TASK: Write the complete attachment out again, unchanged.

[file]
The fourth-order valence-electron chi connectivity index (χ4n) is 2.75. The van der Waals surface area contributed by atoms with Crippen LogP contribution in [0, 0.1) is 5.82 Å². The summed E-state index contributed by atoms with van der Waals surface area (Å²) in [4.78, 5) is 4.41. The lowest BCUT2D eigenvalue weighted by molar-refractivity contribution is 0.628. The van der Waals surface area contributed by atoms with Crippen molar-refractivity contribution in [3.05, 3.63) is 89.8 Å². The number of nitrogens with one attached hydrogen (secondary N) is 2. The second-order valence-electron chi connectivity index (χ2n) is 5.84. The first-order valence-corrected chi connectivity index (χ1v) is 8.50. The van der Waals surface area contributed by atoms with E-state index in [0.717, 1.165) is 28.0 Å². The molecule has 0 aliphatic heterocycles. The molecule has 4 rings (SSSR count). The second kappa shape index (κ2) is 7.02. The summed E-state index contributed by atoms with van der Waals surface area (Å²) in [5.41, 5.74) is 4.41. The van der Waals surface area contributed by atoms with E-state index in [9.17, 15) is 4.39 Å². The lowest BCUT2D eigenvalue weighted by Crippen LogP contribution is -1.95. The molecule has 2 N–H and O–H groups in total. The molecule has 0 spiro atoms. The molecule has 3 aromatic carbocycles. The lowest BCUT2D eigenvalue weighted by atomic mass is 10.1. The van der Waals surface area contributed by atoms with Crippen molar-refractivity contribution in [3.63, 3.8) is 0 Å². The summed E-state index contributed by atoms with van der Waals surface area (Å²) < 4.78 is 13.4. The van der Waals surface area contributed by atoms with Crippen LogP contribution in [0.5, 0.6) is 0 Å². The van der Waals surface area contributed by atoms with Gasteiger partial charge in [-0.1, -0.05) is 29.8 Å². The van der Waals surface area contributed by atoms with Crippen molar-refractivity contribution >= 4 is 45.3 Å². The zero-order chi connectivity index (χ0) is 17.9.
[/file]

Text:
The fourth-order valence-electron chi connectivity index (χ4n) is 2.75. The van der Waals surface area contributed by atoms with Crippen LogP contribution in [0, 0.1) is 5.82 Å². The summed E-state index contributed by atoms with van der Waals surface area (Å²) in [4.78, 5) is 4.41. The lowest BCUT2D eigenvalue weighted by molar-refractivity contribution is 0.628. The van der Waals surface area contributed by atoms with Crippen molar-refractivity contribution in [3.05, 3.63) is 89.8 Å². The number of nitrogens with one attached hydrogen (secondary N) is 2. The second-order valence-electron chi connectivity index (χ2n) is 5.84. The first-order valence-corrected chi connectivity index (χ1v) is 8.50. The van der Waals surface area contributed by atoms with E-state index in [0.717, 1.165) is 28.0 Å². The molecule has 0 aliphatic heterocycles. The molecule has 4 rings (SSSR count). The second kappa shape index (κ2) is 7.02. The summed E-state index contributed by atoms with van der Waals surface area (Å²) in [5.41, 5.74) is 4.41. The van der Waals surface area contributed by atoms with E-state index in [9.17, 15) is 4.39 Å². The lowest BCUT2D eigenvalue weighted by Crippen LogP contribution is -1.95. The molecule has 2 N–H and O–H groups in total. The molecule has 0 spiro atoms. The molecule has 3 aromatic carbocycles. The lowest BCUT2D eigenvalue weighted by atomic mass is 10.1. The van der Waals surface area contributed by atoms with Crippen molar-refractivity contribution in [3.63, 3.8) is 0 Å². The summed E-state index contributed by atoms with van der Waals surface area (Å²) < 4.78 is 13.4. The van der Waals surface area contributed by atoms with Crippen LogP contribution in [0.5, 0.6) is 0 Å². The van der Waals surface area contributed by atoms with Gasteiger partial charge in [-0.1, -0.05) is 29.8 Å². The van der Waals surface area contributed by atoms with Crippen molar-refractivity contribution >= 4 is 45.3 Å². The zero-order chi connectivity index (χ0) is 17.9.